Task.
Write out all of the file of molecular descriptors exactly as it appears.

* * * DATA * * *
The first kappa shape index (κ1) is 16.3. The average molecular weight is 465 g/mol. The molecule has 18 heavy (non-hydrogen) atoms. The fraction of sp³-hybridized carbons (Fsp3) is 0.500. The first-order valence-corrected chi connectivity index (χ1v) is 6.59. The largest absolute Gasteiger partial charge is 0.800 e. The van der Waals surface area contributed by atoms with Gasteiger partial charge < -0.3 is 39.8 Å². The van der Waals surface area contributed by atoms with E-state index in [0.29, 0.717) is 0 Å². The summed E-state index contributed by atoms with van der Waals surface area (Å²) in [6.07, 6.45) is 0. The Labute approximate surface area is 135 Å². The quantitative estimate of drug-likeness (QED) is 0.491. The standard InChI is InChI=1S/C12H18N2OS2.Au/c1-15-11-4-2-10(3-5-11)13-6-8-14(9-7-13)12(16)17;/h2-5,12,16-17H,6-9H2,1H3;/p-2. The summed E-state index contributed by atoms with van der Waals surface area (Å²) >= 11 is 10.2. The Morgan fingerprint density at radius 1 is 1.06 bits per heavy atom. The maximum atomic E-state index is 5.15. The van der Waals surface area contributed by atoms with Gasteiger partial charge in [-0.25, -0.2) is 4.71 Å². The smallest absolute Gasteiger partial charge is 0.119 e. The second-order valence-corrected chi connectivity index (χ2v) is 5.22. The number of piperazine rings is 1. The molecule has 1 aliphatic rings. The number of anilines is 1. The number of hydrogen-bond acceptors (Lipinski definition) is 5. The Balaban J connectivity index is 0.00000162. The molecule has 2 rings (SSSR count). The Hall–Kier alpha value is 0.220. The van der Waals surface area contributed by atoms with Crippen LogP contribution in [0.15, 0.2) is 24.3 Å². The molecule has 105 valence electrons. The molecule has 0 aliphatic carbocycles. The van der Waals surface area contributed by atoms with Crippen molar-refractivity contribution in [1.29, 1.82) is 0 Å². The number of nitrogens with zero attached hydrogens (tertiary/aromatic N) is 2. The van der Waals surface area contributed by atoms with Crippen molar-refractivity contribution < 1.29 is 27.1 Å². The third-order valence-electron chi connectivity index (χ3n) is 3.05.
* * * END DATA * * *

The first kappa shape index (κ1) is 16.3. The average molecular weight is 465 g/mol. The molecule has 18 heavy (non-hydrogen) atoms. The fraction of sp³-hybridized carbons (Fsp3) is 0.500. The first-order valence-corrected chi connectivity index (χ1v) is 6.59. The largest absolute Gasteiger partial charge is 0.800 e. The van der Waals surface area contributed by atoms with Gasteiger partial charge < -0.3 is 39.8 Å². The van der Waals surface area contributed by atoms with E-state index in [0.29, 0.717) is 0 Å². The summed E-state index contributed by atoms with van der Waals surface area (Å²) in [6.07, 6.45) is 0. The Labute approximate surface area is 135 Å². The quantitative estimate of drug-likeness (QED) is 0.491. The standard InChI is InChI=1S/C12H18N2OS2.Au/c1-15-11-4-2-10(3-5-11)13-6-8-14(9-7-13)12(16)17;/h2-5,12,16-17H,6-9H2,1H3;/p-2. The summed E-state index contributed by atoms with van der Waals surface area (Å²) >= 11 is 10.2. The Morgan fingerprint density at radius 1 is 1.06 bits per heavy atom. The maximum atomic E-state index is 5.15. The van der Waals surface area contributed by atoms with Gasteiger partial charge in [-0.25, -0.2) is 4.71 Å². The smallest absolute Gasteiger partial charge is 0.119 e. The second-order valence-corrected chi connectivity index (χ2v) is 5.22. The number of piperazine rings is 1. The molecule has 1 aliphatic rings. The number of anilines is 1. The number of hydrogen-bond acceptors (Lipinski definition) is 5. The Balaban J connectivity index is 0.00000162. The molecule has 2 rings (SSSR count). The Hall–Kier alpha value is 0.220. The van der Waals surface area contributed by atoms with Crippen LogP contribution in [0.15, 0.2) is 24.3 Å². The molecule has 105 valence electrons. The molecule has 0 aliphatic carbocycles. The van der Waals surface area contributed by atoms with Crippen molar-refractivity contribution in [1.29, 1.82) is 0 Å². The number of nitrogens with zero attached hydrogens (tertiary/aromatic N) is 2. The van der Waals surface area contributed by atoms with Crippen molar-refractivity contribution < 1.29 is 27.1 Å². The third-order valence-electron chi connectivity index (χ3n) is 3.05.